October 16, 2012
“If you can’t say anything nice, don’t say anything at all.” My mom absolutely drilled this into my head as a child. There is no point in being mean. In fact, being mean is bad. Don’t do it. If you have nothing nice to say, keep your mouth shut. Right? Maybe it’s not as black and white. Before I go on, let’s make one thing clear. Momma always has and always will be smarter than me. Period. First rule of happiness in the South is to develop an instinctive “Yes ma’am” response. The older I get, the smarter I realize my mom is. While I fully recognize my mom as smarter than me, she might’ve missed it on this particular parable.
I’m reading a book called Incarnate Leadership in my directed study with Dr. Singleton. (Sidenote: Dr. Singleton is a BALLER! I highly recommend his classes.) The book suggests that our model for leadership should derive from Kingdom principles as modeled by Jesus Christ in “The Word became flesh and made his dwelling among us. We have seen his glory, the glory of the one and only Son, who came from the Father, full of grace and truth.” (John 1:14 NIV11)
What does this have to do with being nice or shutting up? Jesus came “full of grace and truth.” Unpacking that phrase makes me uncomfortable. Why? Because I believe Christians should model “full of grace and truth” and I’m terrible at it. I’m much better at saying nice things or saying nothing than I am at being full of both grace and truth. When I read “full of grace and truth,” I think to myself “FULL of grace and the truth…only when absolutely necessary.” Let me give you an example:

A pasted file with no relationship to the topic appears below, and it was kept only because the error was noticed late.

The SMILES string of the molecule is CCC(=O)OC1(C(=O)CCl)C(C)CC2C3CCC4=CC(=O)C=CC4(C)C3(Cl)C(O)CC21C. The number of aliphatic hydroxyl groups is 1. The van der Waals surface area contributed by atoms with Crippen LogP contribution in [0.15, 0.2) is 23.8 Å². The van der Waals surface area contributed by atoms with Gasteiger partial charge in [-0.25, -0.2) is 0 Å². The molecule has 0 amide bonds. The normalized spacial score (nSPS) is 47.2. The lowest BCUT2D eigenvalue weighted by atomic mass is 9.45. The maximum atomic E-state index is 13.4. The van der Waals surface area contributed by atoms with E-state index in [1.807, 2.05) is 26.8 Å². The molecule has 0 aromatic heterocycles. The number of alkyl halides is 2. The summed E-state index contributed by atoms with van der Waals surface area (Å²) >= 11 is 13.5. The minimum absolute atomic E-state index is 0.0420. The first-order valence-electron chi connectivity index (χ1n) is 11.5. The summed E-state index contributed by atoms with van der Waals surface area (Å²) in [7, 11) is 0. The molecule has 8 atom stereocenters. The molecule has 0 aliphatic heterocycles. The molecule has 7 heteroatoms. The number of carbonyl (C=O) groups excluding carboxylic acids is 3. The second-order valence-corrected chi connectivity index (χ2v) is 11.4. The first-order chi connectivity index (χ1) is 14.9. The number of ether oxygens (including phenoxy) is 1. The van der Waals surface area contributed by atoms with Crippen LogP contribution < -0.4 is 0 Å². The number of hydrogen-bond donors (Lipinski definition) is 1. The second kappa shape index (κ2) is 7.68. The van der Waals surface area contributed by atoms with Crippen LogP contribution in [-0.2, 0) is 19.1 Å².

This summer I took two preaching classes. In each class, peer critiques follow each sermon presented. In the back of my mind, all I could think about was “If you can’t say anything nice, don’t say anything at all.” So if my friend preached a poorly organized or confusing sermon, I complemented his “conversational tone” and left the rest up to the Holy Spirit. Is that helpful? It’s nice. It’s very nice. But is it what Jesus asked of us as fellow Christians? How am I showing love by not helping my friend improve? Why is it that I assume a critique is somehow less gracious or loving than a compliment? When did “nice” become the filter for truth?
As Christian leaders, we need to be able to speak the truth. If the person applying for worship leader cannot play guitar to save his life…he needs to know it. If a student fails an exam…she should receive an “F.” It’s not mean. It’s the truth. Jesus came full of truth. Not just partly true, sometimes true, true when it made people feel good. He was full of truth. I’m not good at that.
The flipside, of course, is that some people are really good at being truthful every moment of every day. “I’m just a blunt person,” some of them say. Rock on! I commend you for your honesty. But is your fullness of truth paired with a fullness of grace? When you communicate truth, is it presented in a gracious way? Do you tell the worship leader who can’t play the guitar well “Wow, dude you suck! I’m impressed with how bad you are. Seriously, get off the stage. There is no way I’m hiring you.” That may be true, but it’s graceless.
Finding that balance between fullness of grace and fullness of truth is difficult. I tend to mess up on leaving out the truth—others likely air on the side of gracelessness. Jesus modeled a life and leadership full of both grace and truth. I am challenged to find that balance. It’s hard, but oh man is it important.
Tim Norton is a born-and-raised, small-town Southerner with the sweet tea addiction to prove it. He comes to Gordon-Conwell as a Kern Pastor-Scholar and plans to pursue pastoral ministry in the U.S. after graduation. Tim is a big personality with a strange affinity for the color orange. Currently, he attends GENESIS Church, an Acts 29 church plant in Woburn, MA.
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